Court Denies Appeal In High-Speed Case Assault Case

SNOW HILL — A Salisbury man, sentenced in 2017 to 10 years for a first-degree assault conviction after attempting to run a Worcester County Sheriff’s deputy off the road, had his appeal denied this week.

On Jan. 1, 2017, Worcester County Sheriff’s Deputy Kyle Hayes was on uniformed patrol in the area of Routes 50 and 589 and observed a vehicle suspected of being involved in a hit-and-run crash reported in Ocean City. The same vehicle had reportedly fled from a Maryland State Police trooper at the Princess Anne barrack the day before.

Hayes observed the driver, later identified as Glenn Allen Carmean, 47, of Salisbury, commit several traffic violations in the area of Routes 50 and 589. In addition, the deputy observed front-end damage on the vehicle consistent with the reported hit-and-run accident in Ocean City.

The deputy initiated a traffic stop in the area of Routes 50 and 346 in Berlin to no avail and a pursuit ensued. According to police reports, Carmean allegedly attempted to ram Hayes at speeds over 100 mph during the pursuit. Hayes was able to slam on his brakes to avoid the collision by about six inches.

The chase continued into Wicomico County, and after being pursued for roughly 35 miles, Carmean crashed in the median of Route 50 at Hobbs Road near the Arthur W. Perdue Stadium. Carmean was pulled from his vehicle unconscious and smelling of alcohol and an open bottle of liquor was recovered from the vehicle.

Carmean was ultimately found guilty of first-degree assault and was sentenced in Worcester County Circuit Court to 10 years in prison. He appealed the conviction and 10-year sentencing, asserting he did not intentionally attempt to ram Hayes’ vehicle and that doing so would have interrupted his primary goal of evading capture. This week, the state’s Court of Special Appeals upheld the trial court’s conviction and Carmean’s 10-year sentence.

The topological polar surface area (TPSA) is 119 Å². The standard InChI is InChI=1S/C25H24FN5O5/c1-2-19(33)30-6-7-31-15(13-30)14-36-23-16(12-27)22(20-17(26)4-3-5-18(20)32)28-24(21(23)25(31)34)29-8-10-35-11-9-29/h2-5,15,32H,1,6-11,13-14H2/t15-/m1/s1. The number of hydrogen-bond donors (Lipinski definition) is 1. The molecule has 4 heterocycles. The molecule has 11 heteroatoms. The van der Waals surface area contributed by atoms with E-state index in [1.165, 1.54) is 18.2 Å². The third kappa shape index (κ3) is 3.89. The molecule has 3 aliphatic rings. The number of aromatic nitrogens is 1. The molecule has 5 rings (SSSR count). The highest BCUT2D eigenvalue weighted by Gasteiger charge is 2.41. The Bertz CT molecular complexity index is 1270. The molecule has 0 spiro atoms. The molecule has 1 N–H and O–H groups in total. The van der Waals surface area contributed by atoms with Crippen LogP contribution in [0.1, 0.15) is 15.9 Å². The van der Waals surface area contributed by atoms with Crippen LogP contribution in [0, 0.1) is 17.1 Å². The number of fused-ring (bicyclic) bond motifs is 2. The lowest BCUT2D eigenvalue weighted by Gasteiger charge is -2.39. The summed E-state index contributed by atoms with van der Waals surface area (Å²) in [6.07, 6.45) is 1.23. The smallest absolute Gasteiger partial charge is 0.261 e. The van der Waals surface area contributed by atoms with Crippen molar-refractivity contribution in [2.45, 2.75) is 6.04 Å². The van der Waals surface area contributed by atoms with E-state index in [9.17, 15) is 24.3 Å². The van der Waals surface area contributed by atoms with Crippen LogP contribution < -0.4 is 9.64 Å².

According to the appeals court’s opinion, Carmean asserted the trial court erred in convicting him of first-degree assault for allegedly attempting to ram Hayes’ vehicle.

“Appellant argues he was seeking to elude police rather than cause serious physical injury and that any inference that he had the specific intent to cause serious injury to Deputy Hayes rests on mere speculation,” the opinion reads. “Appellant states that the evidence simply did not allow the trial court to determine the appellant’s fully-formed and conscious purpose.”

During trial, Hayes and a Maryland State Police trooper also involved in the high-speed chase testified that Carmean purposely veered into Hayes’ lane in an attempt to run him off the road. However, Carmean asserted his primary objective was eluding capture.

“Appellant also claims the record does not support a reasonable inference that the appellant actually tried to cause serious physical harm to Deputy Hayes as required to establish an attempted battery,” the opinion reads.

However, the prosecution successfully argued the fact Carmean’s vehicle did not strike Hayes’ vehicle and did not undermine his intent to cause the deputy injury or possibly death.

“The state discusses that while Deputy Hayes was not injured by the appellant, actual injury is irrelevant to determining whether the appellant is guilty of first-degree assault,” the opinion reads. “Finally, the state contends the trial court was entitled to rely on common sense when reviewing the evidence and reaching its decision. We agree. We are persuaded that there was sufficient evidence from which a rational fact-finder could find that the appellant placed Deputy Hayes in fear and intended to cause Deputy Hayes serious physical injury.”

About The Author: Shawn Soper

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Shawn Soper has been with The Dispatch since 2000. He began as a staff writer covering various local government beats and general stories. His current positions include managing editor and sports editor. Growing up in Baltimore before moving to Ocean City full time three decades ago, Soper graduated from Loch Raven High School in 1981 and from Towson University in 1985 with degrees in mass communications with a journalism concentration and history.